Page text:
I get in trouble a lot when I cook too much and there are leftovers. I'm really trying to amend my evil ways, and come up with strategies to make 'JUST enough' food. Keeping that in mind, I try to measure about a cup of veggies per person, plus a bit for seconds. Since I prepared this for the four of us, I used a 4 quart pan, and just planned to fill it about 1/4 full of veggies before adding the broth.

I make a lot of different variations on my vegetable soup. Tonight, I decided to use fresh pico de gallo as a base, so I also got some 'southwest' veggies to add to it in keeping with the theme.


Ingredients:
  • fresh pico de gallo from Safeway (I love cooking with this stuff, so convenient!)
  • frozen peas & carrots
  • frozen chopped spinach
  • frozen green beans (the normal kind, NOT the french-cut kind)
  • frozen 'southwest mix' (corn, red & green bell peppers, and black beans)
  • diced leftover beef from last Thursday's italian smothered steak dinner
  • brown rice (works with the southwest theme, and rory's allergies) Note: I used precooked rice! Use half my quantity for uncooked, and simmer soup for at least an hour. If using uncooked rice, you shouldn't have to thicken the broth at the end.
  • Beef broth
Method:
  • Heated up the 4-quart saucepan, then added some vegetable oil. Once hot, I added in the entirety of the smallest package of pico de gallo that they had at Safeway. Onions and tomatoes both cook down a lot, so I don't count them in the 1c/person vegetable count.
  • Once the onions were clear and the tomatoes started to get mushy and caramelize, I added in the veggies in equal proportions until the pot was about 1/4 full. I let those saute for a few minutes, then added in the diced beef. I added rice until the pan was about 1/2 full, then finally added the beef broth to within an inch of the top of the pan.
  • After adding the broth, it was just a matter of letting it simmer for a while. While it was simmering, I got a wild hair to make some biscuits. You know, like the ones at KFC. I googled for 'best biscuits' and used a recipe that seemed pretty plausible, but I still ended up making hockey pucks. Ok, so my biscuits suck, but my soup rocks.
  • I didn't even have to add any additional seasonings or salt--between the pico de gallo and the leftover beef, there was already plenty of seasoning, and the broth was salted. A few turns of the pepper grinder were all that was needed. I did, however, need to add just a wee bit of cornstarch to thicken the soup. After it's been simmering for about 30 minutes, I make a thin cornstarch paste with 1/2c water and a good spoonful of cornstarch. I add it to the soup just a bit at a time, stirring constantly, until the broth is about as thick as milk.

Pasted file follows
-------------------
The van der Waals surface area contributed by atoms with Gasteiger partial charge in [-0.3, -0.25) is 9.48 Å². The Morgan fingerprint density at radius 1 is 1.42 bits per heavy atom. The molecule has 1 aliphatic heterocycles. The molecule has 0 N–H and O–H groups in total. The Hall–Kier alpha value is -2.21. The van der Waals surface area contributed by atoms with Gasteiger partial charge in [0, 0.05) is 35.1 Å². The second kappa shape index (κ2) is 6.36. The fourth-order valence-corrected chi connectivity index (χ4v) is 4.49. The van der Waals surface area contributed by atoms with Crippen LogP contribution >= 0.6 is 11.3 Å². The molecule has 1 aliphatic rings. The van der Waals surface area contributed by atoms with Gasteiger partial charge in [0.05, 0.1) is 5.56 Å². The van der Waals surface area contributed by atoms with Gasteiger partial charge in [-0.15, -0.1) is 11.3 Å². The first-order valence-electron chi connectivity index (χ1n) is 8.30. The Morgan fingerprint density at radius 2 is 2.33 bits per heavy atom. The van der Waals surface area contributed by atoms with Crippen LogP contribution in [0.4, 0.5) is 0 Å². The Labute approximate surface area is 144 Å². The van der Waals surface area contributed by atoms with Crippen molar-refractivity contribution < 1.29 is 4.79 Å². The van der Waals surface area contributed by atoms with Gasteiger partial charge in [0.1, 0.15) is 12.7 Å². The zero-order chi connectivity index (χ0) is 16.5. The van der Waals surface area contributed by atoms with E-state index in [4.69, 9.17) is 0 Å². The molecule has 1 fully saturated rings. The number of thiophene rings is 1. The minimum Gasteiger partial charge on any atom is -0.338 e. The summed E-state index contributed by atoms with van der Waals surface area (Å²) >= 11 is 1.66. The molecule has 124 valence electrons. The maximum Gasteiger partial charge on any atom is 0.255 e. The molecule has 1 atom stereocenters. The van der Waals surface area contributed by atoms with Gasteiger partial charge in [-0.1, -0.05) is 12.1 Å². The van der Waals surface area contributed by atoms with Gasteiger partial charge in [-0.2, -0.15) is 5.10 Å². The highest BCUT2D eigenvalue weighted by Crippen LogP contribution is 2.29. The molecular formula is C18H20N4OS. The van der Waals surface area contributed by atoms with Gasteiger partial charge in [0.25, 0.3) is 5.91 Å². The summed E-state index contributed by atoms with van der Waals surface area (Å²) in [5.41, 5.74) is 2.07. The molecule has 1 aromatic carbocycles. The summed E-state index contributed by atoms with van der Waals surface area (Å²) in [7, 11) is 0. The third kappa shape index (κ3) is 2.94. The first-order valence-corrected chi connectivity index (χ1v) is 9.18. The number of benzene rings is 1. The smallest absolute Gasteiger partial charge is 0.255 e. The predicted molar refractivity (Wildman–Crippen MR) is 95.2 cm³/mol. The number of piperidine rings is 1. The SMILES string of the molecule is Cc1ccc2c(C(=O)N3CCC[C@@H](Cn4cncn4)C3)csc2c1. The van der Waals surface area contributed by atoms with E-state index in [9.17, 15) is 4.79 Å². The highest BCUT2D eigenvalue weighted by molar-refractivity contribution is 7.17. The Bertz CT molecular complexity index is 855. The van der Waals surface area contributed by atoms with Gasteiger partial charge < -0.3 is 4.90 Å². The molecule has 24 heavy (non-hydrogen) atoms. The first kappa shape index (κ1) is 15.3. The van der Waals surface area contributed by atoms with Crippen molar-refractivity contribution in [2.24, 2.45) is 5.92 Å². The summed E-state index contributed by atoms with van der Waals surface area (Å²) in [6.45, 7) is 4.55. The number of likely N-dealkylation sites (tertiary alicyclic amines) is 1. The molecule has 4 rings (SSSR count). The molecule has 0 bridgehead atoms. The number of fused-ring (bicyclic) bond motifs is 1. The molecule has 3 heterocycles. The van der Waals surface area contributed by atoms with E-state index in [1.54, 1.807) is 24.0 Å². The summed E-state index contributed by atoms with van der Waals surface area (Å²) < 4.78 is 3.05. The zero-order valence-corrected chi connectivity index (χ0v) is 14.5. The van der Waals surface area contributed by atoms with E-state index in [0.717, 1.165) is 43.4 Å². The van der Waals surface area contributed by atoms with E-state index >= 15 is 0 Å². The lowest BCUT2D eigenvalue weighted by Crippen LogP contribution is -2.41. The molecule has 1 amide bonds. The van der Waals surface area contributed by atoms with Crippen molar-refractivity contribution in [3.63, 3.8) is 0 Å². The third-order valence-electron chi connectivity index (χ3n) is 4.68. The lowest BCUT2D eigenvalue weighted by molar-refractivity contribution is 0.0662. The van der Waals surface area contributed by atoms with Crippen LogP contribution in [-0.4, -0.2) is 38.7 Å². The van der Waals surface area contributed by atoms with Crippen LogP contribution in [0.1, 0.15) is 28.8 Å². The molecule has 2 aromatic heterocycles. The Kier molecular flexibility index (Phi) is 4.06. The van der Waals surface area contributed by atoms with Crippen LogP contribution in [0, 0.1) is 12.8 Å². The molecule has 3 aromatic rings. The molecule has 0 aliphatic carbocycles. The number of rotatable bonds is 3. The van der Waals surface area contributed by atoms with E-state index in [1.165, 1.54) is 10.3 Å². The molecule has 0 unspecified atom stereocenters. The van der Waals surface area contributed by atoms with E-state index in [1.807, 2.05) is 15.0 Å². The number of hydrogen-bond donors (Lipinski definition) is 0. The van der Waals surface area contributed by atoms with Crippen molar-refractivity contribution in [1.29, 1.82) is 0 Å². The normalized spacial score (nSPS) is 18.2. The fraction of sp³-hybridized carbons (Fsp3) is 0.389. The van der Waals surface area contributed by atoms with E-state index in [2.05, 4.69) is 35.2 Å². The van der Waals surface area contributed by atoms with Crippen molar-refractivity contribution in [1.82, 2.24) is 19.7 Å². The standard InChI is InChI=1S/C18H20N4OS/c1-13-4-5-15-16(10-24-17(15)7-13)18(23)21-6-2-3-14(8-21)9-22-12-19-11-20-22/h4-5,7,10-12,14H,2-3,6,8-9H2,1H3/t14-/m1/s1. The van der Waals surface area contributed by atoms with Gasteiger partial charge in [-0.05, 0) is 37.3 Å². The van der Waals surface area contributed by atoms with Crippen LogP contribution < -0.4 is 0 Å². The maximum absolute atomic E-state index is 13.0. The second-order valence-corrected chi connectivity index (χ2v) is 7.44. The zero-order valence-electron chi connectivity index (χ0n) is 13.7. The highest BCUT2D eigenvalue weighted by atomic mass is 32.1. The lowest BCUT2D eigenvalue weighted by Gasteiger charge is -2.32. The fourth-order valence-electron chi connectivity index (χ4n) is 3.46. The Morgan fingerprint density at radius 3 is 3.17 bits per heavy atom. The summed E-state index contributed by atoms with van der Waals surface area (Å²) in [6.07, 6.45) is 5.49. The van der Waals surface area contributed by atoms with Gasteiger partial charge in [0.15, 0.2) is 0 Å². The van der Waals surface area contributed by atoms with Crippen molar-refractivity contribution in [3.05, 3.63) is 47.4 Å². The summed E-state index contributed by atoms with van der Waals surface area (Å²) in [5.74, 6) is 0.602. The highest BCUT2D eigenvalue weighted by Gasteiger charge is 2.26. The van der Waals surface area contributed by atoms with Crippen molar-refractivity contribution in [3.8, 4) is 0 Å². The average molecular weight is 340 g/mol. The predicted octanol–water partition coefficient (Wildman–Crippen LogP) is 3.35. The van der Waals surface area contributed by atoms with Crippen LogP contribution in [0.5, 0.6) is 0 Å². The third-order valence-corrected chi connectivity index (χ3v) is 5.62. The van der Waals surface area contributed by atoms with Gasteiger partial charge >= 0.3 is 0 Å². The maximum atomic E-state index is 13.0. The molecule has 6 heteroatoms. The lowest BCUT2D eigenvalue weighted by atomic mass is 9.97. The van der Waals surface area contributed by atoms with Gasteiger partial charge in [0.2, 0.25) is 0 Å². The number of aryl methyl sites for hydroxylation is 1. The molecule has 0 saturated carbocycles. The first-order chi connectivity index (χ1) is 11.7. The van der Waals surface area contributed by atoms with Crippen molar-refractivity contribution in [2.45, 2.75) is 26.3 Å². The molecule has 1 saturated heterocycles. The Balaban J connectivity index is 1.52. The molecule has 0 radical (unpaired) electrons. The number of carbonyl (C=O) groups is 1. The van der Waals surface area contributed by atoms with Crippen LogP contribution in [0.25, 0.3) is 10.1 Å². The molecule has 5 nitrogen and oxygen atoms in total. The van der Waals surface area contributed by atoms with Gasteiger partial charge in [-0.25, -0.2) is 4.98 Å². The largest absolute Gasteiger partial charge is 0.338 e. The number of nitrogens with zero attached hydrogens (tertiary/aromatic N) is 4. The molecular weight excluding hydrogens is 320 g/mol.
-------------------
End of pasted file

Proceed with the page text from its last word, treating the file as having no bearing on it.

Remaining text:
• After about 60 minutes, the soup was ready and it rocked.

Cochinita Pibil


Here’s the email I posted back to the chef who gave me the recipe:

Ok, so we made this for my little nephew's first birthday (which I suppose was more an excuse for us adults to get together than it was for the kids ;) ) and it turned out FANTASTIC!

We used a paste of achiote seed, cumin, oregano, pepper, allspice, chile seco, salt, garlic, and OJ then coated a couple of pork butt roasts. My brother hacked off a couple of banana leaves that hung over his fence from his next door neighbor, then we kinda seared those over his bbq and removed the spine, and ended up with perfectly pliable leaves to wrap the pork in. After we tied the roasts up using some strips off the extra leaves, we put them in gallon-sized ziplock bags with a marinade made of leftover paste, oj, grapefruit juice, and lemon juice. The marinade kinda soaked in through the leaves and added a bit more flavor overnight, I think.

The next day we slow roasted the two roasts still wrapped in the banana leaves for about 3 hours or so. When we opened them up, the meat just fell off the bone. We served it that day with warm corn tortillas, queso fresco, and a variety of salsas (best one for this was just onion with habaneros and a splash of oj).

The best, tho, was the day after. We had quite a bit of leftovers, and it was the first day of regular season football. We completely shredded the remaining meat and rolled it into what was left of the six thousand corn tortillas that my brother had bought at Costco, and made the world's greatest taquitos ever. Half a case of avocados, a gallon of sour cream, all the remaining salsas and a few cases of corona later, and not a single scrap of the cochinita pibil was left.